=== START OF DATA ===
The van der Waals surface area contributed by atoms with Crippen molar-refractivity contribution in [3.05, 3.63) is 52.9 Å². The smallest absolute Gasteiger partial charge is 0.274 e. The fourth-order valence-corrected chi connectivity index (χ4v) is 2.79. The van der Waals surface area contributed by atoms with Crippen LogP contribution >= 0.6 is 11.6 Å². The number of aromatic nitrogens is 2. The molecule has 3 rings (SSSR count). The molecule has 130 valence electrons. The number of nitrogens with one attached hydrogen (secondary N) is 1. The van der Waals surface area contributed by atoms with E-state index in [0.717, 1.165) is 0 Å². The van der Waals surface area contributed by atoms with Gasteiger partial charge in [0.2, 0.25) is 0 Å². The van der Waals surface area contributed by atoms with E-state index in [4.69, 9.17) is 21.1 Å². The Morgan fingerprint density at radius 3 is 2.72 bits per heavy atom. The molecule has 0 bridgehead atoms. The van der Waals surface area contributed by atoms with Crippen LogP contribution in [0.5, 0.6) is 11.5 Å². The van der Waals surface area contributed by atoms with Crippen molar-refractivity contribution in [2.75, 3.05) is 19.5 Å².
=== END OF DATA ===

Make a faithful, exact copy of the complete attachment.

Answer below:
The van der Waals surface area contributed by atoms with Crippen molar-refractivity contribution in [3.05, 3.63) is 52.9 Å². The smallest absolute Gasteiger partial charge is 0.274 e. The fourth-order valence-corrected chi connectivity index (χ4v) is 2.79. The van der Waals surface area contributed by atoms with Crippen LogP contribution >= 0.6 is 11.6 Å². The number of aromatic nitrogens is 2. The molecule has 3 rings (SSSR count). The molecule has 130 valence electrons. The number of nitrogens with one attached hydrogen (secondary N) is 1. The van der Waals surface area contributed by atoms with E-state index in [0.717, 1.165) is 0 Å². The van der Waals surface area contributed by atoms with Gasteiger partial charge in [0.2, 0.25) is 0 Å². The van der Waals surface area contributed by atoms with E-state index in [4.69, 9.17) is 21.1 Å². The Morgan fingerprint density at radius 3 is 2.72 bits per heavy atom. The molecule has 0 bridgehead atoms. The van der Waals surface area contributed by atoms with Crippen LogP contribution in [0.5, 0.6) is 11.5 Å². The van der Waals surface area contributed by atoms with Crippen molar-refractivity contribution in [2.75, 3.05) is 19.5 Å².